'It was a carefree day. I didn’t have to think about anything but the wind. It was perfect, totally rejuvenating.' -Bette Corbett Bette Corbett always loved the ocean, and sailing aboard a classic yacht was high on her bucket list. Two months before losing her 8-year-long battle with ovarian cancer, she spent a glorious day aboard Valiant, the vintage America’s Cup racer, with owner Gary Gregory at the helm and his wife, Andrea, on the foredeck. This respite came compliments of Sailing Heals, a Massachusetts-based charity founded last year in partnership with luxury Italian watchmaker Officine Panerai, in conjunction with the North American Circuit of the Panerai Classic Yachts Challenge, as a way to give back to the communities who support the annual regattas. Pairing owners of beautiful boats with patients and their caretakers, Sailing Heals also partners with organizations such as Massachusetts General Hospital Cancer Center and Memorial Sloan Kettering. The primary goal here is to give cancer patients—as well as the people who care for them—a memorable and uplifting shared experience on the water, while allowing them to enjoy a respite from the realities of their present situation. 'We’ve had an enthusiastic outpouring of support from the sailing community, whose members are eager to give back to others and share their beloved sport,' says Trisha Boisvert, Executive Director of Sailing Heals. This year, Panerai has expanded their respite sails into South Florida. In the not-too-distant future, Sailing Heals also plans to offer the experience to underprivileged youth and to military veterans suffering from the traumas of war. To learn more: Check out Sailing Heals Transferring Peace Found on the Water to Peace on Earth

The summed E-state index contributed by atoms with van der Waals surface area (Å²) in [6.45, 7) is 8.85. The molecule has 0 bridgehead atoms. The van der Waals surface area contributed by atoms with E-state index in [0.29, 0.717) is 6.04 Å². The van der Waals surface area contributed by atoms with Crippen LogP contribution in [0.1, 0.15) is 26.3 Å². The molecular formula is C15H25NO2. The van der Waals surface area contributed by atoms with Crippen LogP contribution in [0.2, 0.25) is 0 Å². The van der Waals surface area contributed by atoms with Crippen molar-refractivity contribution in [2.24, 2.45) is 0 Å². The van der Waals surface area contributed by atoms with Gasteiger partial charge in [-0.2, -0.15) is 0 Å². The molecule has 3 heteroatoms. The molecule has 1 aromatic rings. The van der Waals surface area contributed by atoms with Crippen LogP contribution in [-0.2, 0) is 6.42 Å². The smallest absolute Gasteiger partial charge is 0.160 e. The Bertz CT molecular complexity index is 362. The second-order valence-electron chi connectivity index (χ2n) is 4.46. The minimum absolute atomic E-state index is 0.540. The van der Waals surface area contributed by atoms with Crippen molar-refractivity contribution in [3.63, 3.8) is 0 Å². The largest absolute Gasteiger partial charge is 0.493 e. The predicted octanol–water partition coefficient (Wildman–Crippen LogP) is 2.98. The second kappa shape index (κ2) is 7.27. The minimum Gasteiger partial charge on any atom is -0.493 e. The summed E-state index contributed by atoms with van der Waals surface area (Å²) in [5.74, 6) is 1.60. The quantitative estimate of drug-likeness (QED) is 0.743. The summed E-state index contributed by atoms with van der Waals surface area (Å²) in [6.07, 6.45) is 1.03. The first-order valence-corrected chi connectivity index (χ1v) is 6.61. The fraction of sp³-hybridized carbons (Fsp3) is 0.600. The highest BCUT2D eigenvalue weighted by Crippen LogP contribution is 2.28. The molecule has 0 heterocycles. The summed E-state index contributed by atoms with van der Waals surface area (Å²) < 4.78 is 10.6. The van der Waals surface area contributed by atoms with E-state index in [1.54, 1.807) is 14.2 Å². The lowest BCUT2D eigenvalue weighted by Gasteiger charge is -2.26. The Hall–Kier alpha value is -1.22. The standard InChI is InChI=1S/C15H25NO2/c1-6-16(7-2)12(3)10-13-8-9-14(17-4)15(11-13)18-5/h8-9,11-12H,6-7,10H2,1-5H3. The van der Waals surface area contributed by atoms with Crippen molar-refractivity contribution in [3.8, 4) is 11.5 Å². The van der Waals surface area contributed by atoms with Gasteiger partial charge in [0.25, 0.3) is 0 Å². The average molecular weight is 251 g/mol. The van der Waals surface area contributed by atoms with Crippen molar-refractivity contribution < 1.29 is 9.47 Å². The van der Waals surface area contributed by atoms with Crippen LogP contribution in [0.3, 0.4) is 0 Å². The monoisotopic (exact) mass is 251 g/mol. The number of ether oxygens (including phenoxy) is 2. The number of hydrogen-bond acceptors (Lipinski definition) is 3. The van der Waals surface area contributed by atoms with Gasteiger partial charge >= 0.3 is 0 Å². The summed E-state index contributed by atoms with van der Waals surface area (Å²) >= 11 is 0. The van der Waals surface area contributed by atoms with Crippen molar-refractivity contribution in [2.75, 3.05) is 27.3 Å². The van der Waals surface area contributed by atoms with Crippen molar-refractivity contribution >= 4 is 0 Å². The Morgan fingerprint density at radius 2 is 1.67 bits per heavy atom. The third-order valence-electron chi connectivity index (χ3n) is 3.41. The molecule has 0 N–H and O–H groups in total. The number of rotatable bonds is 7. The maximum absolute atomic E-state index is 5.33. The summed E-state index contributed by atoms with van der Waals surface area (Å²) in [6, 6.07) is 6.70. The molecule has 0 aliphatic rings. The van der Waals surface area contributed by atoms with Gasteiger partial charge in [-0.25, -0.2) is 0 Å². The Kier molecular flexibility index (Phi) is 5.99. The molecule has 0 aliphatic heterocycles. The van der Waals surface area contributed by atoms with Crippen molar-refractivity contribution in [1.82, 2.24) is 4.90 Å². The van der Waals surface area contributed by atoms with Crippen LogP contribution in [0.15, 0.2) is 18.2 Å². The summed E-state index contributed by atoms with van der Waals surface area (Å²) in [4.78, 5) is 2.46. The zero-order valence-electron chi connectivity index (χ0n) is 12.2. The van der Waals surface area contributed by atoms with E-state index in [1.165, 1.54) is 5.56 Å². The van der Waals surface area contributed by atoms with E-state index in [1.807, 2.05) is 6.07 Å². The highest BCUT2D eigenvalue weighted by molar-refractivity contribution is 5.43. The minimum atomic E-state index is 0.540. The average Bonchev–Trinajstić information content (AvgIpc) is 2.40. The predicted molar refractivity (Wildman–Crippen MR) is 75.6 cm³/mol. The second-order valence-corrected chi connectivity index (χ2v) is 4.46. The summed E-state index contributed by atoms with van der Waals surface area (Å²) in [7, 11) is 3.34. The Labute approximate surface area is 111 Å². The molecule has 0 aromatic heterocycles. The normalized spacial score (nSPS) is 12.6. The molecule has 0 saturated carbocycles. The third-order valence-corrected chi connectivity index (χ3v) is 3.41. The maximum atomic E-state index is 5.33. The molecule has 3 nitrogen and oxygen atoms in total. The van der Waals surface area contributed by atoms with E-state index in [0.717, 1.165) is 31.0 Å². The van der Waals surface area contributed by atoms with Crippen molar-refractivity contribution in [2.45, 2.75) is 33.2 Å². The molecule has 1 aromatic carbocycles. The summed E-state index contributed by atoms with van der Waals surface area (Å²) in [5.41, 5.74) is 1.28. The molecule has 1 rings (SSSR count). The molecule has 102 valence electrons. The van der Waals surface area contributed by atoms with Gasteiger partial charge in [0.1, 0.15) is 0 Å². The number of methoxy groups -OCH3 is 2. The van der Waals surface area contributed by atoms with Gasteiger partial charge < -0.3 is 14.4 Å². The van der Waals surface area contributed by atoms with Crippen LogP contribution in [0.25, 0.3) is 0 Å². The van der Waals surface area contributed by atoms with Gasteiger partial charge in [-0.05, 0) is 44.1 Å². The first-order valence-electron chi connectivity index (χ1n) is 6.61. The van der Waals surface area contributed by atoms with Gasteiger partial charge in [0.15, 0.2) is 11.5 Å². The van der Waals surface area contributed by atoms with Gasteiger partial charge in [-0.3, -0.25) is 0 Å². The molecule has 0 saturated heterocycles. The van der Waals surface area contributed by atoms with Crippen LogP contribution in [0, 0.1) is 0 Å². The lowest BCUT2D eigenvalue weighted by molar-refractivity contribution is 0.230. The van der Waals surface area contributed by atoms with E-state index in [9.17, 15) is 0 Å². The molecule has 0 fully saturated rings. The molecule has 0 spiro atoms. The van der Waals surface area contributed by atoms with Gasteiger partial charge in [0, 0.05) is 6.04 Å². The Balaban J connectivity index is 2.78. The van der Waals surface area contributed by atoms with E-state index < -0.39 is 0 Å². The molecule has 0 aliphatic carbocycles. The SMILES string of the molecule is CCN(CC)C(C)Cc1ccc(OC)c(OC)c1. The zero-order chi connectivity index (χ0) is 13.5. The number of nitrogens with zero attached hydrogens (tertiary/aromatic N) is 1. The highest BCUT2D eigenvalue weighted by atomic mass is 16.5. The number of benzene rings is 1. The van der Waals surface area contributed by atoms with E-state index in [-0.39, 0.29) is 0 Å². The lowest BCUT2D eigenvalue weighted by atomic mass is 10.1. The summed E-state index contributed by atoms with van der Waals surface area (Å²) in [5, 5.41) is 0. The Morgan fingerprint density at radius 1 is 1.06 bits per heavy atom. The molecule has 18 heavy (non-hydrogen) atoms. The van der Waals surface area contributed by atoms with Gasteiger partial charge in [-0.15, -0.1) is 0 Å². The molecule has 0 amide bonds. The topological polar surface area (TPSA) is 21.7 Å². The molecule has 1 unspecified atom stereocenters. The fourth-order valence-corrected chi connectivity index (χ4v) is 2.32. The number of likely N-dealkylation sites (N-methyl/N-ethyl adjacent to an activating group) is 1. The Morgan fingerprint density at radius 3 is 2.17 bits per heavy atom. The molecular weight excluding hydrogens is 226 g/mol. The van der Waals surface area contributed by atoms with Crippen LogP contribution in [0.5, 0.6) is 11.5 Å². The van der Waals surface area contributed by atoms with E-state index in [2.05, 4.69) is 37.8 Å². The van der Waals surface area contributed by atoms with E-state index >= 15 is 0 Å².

'To go a mile in someone else’s shoes teaches empathy. Our students sail 1,000 miles together. By the end of this voyage, we are family.' -David Nutt Every yacht owner knows that one key to smooth sailing is having a crew that works in harmony. Despite varying backgrounds and personalities, all must be able to set aside those differences and work together. That, in a nutshell, is the premise behind Seas of Peace, a Maine-based sailing program that uses sail learning and the secluded nature of life at sea to foster empathy, teamwork, cultural awareness and intellectual curiosity among youth from Israel, Palestine and the United States. Seas of Peace operates under the auspices of Seeds of Peace, an international camp on the southern coast of Maine and a world leader in youth conflict resolution. For 21 days each summer, 18 youth leaders—or 'Seeds' as they call themselves—live and work together. The first nine days are spent immersed in leadership and conflict resolution courses, as well as learning the basics of sailing. The remainder of the program is spent living aboard a 110-foot schooner, Spirit of Massachusetts. While sailing from Portland to New York City then on to Boston, Seeds continue their leadership training in the classroom, but the hands-on experience they take away as crew members is even more valuable. They quickly learn that they can’t accomplish anything individually aboard, and that they need to ask their shipmates for help. More importantly, they find that if they pool their knowledge, they learn more quickly and are more successful overall. 'On a 110-foot schooner, you’ve got to trust that while you’re sleeping, somebody else is running the boat in a safe manner, keeping watch,' says Seas of Peace Co-Founder David Nutt. 'You’ve got to trust that the cooking is going to get done, that the cleaning is going to get done, and if anybody isn’t a member of that big team, the whole thing is going to fall apart.' Both Nutt and Co-Founder Monica Balanoff grew up sailing, worked as Seeds of Peace counselors and competed circumnavigations in sailboats at early ages. Their Seas of Peace Pilot Program in 2011 was deemed a huge success when participants came away with a renewed hope of peace, which was especially significant given developments in the Middle East that spring. 'Politicians might make treaties, but it is people who make peace,' says Balanoff. 'Seas of Peace offers hope and a sense of possibility for a generation that will soon be leading their respective countries.' To learn more: Check out Seas of Peace Pantaenius insures yachts worldwide, provides custom navigation and offers expert claims service 24 hours daily.